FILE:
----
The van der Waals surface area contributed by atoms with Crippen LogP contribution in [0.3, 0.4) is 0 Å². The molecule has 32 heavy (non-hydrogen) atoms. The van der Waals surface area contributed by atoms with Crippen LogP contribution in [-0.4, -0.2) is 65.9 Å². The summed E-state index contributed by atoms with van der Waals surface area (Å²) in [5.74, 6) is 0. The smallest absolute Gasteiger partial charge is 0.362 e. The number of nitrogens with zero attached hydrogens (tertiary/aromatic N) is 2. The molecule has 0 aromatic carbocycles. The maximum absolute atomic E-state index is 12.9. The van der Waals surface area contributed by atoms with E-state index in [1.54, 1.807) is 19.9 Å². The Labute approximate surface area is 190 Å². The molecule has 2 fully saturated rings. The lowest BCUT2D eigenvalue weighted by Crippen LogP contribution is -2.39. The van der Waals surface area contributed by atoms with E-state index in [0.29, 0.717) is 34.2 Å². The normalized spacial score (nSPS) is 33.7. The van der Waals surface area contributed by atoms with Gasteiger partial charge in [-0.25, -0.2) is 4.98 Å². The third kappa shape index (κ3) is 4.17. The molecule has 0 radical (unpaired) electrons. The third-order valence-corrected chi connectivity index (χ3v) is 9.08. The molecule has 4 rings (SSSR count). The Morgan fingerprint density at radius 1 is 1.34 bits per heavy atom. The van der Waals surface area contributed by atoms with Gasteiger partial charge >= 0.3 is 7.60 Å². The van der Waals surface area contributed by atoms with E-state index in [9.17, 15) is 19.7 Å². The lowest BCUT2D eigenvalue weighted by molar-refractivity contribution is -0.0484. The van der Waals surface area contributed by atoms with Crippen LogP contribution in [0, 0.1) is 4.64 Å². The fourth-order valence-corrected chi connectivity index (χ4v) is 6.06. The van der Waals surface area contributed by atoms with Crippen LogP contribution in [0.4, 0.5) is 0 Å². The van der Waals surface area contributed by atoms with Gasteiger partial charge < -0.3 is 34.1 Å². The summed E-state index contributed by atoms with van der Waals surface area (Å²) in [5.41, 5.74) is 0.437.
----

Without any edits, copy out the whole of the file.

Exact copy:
The van der Waals surface area contributed by atoms with Crippen LogP contribution in [0.3, 0.4) is 0 Å². The molecule has 32 heavy (non-hydrogen) atoms. The van der Waals surface area contributed by atoms with Crippen LogP contribution in [-0.4, -0.2) is 65.9 Å². The summed E-state index contributed by atoms with van der Waals surface area (Å²) in [5.74, 6) is 0. The smallest absolute Gasteiger partial charge is 0.362 e. The number of nitrogens with zero attached hydrogens (tertiary/aromatic N) is 2. The molecule has 0 aromatic carbocycles. The maximum absolute atomic E-state index is 12.9. The van der Waals surface area contributed by atoms with E-state index in [1.54, 1.807) is 19.9 Å². The Labute approximate surface area is 190 Å². The molecule has 2 fully saturated rings. The lowest BCUT2D eigenvalue weighted by Crippen LogP contribution is -2.39. The van der Waals surface area contributed by atoms with E-state index in [0.29, 0.717) is 34.2 Å². The normalized spacial score (nSPS) is 33.7. The van der Waals surface area contributed by atoms with Gasteiger partial charge in [-0.25, -0.2) is 4.98 Å². The third kappa shape index (κ3) is 4.17. The molecule has 0 radical (unpaired) electrons. The third-order valence-corrected chi connectivity index (χ3v) is 9.08. The molecule has 4 rings (SSSR count). The Morgan fingerprint density at radius 1 is 1.34 bits per heavy atom. The van der Waals surface area contributed by atoms with Gasteiger partial charge >= 0.3 is 7.60 Å². The van der Waals surface area contributed by atoms with E-state index in [9.17, 15) is 19.7 Å². The lowest BCUT2D eigenvalue weighted by molar-refractivity contribution is -0.0484. The van der Waals surface area contributed by atoms with Crippen LogP contribution in [0, 0.1) is 4.64 Å². The fourth-order valence-corrected chi connectivity index (χ4v) is 6.06. The van der Waals surface area contributed by atoms with Crippen LogP contribution in [0.4, 0.5) is 0 Å². The van der Waals surface area contributed by atoms with Gasteiger partial charge < -0.3 is 34.1 Å². The summed E-state index contributed by atoms with van der Waals surface area (Å²) in [5.41, 5.74) is 0.437.